W3C home > Mailing lists > Public > public-html-a11y@w3.org > September 2012

RE: 48-Hour Consensus Call: InstateLongdesc CP Update

From: Cynthia Shelly <cyns@microsoft.com>
Date: Tue, 25 Sep 2012 22:20:22 +0000
To: Silvia Pfeiffer <silviapfeiffer1@gmail.com>, Leif Halvard Silli <xn--mlform-iua@xn--mlform-iua.no>
CC: John Foliot <john@foliot.ca>, David Singer <singer@apple.com>, HTML Accessibility Task Force <public-html-a11y@w3.org>
Message-ID: <550689091e6f4a819b6930cd3cffed4d@BLUPR03MB591.namprd03.prod.outlook.com>
Doesn't the HTML 5 WG take a pretty strong stance against specifying browser UI in the spec?  For example, there is no detail on how to render the new required attribute of the input element.

Personally, I like the "little i," but I think the decision of how to render longdesc visually should be up the browsers.  It seems out of scope for the HTML spec.

-----Original Message-----
From: Silvia Pfeiffer [mailto:silviapfeiffer1@gmail.com] 
Sent: Tuesday, September 25, 2012 4:54 AM
To: Leif Halvard Silli
Cc: John Foliot; David Singer; HTML Accessibility Task Force
Subject: Re: 48-Hour Consensus Call: InstateLongdesc CP Update

On Tue, Sep 25, 2012 at 9:38 PM, Leif Halvard Silli <xn--mlform-iua@xn--mlform-iua.no> wrote:
> Silvia Pfeiffer, Tue, 25 Sep 2012 13:06:58 +1000:
>> On Tue, Sep 25, 2012 at 12:21 PM, Leif Halvard Silli:
>>> Silvia Pfeiffer, Tue, 25 Sep 2012 11:48:44 +1000:
>>>> On Tue, Sep 25, 2012 at 11:04 AM, John Foliot:
>>>>> James Craig wrote:
>>>
>>>>> I'm more concerned about a link in that hidden frame, or perhaps 3 
>>>>> or 4 links, and how/what will happen with tab-focus.  For a screen 
>>>>> reader to be able to afford the user the ability to fire a link, 
>>>>> it must first receive tab-focus. Yet those tab-focusable links are 
>>>>> hidden to the sighted user.
>
>>>> you can't have it both ways:
>
>>> Did you mean "or it is is accessibility content, then it is not 
>>> __accessible__ to anything but _screenreader users_" ?
>>
>> Yes, screenreader users and any tools that rely on the a11y API of browsers.
>
>>> So I don't think John's concern is "how to have it both ways".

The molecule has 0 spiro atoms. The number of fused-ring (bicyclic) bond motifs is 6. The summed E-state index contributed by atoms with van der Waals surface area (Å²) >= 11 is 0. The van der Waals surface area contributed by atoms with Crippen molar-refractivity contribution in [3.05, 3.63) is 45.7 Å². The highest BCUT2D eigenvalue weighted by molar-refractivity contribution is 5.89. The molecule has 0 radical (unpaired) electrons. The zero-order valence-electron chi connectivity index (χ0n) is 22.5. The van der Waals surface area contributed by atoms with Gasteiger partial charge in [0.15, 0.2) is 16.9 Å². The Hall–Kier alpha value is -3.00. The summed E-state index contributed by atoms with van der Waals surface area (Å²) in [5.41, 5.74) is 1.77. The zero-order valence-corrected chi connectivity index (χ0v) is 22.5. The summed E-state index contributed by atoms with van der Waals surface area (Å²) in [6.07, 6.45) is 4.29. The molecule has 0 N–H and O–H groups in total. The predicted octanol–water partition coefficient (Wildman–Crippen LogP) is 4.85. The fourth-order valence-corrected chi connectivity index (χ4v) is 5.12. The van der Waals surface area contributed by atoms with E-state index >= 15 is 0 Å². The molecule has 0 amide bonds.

>>> Rather, it is how to make sure that users only get it a single way.
>>
>> My point was: what if for a particular Website the owner decides that 
>> the long description is not relevant to be exposed visually, but 
>> would still like to provide it to the a11y API. Thus, if we *require* 
>> it both ways, we will end up getting nothing.
>
> I think you point to a problem with the iframe technique: iframe is 
> not meant for the A11Y API alone - not unless one isolates it via hidden=""
> and use aria-descriedby="" or similar (why not longdesc=""!) to point 
> to it. So using iframe is, effectively, a 'both ways' technique.

No, iframes are fine since they are hidden from view. I don't like iframes for other reasons - I would prefer we actually have an explicit a11y solution for long descriptions rather than having everyone write their own, because they can be found by a web crawler.

Instead, I was pointing to the request to have a visual encumbrance for @longdesc, something that Web devs do not want. Browser settings are outside the scope of Web devs, so don't count in this context. So, if a web dev wants to provide a long description for an image, but does not want a visual encumbrance, then they won't use @longdesc because that implies (at least for some users) a visual encumbrance.

Regards,
Silvia.
Received on Tuesday, 25 September 2012 22:21:00 GMT

This archive was generated by hypermail 2.2.0+W3C-0.50 : Tuesday, 25 September 2012 22:21:01 GMT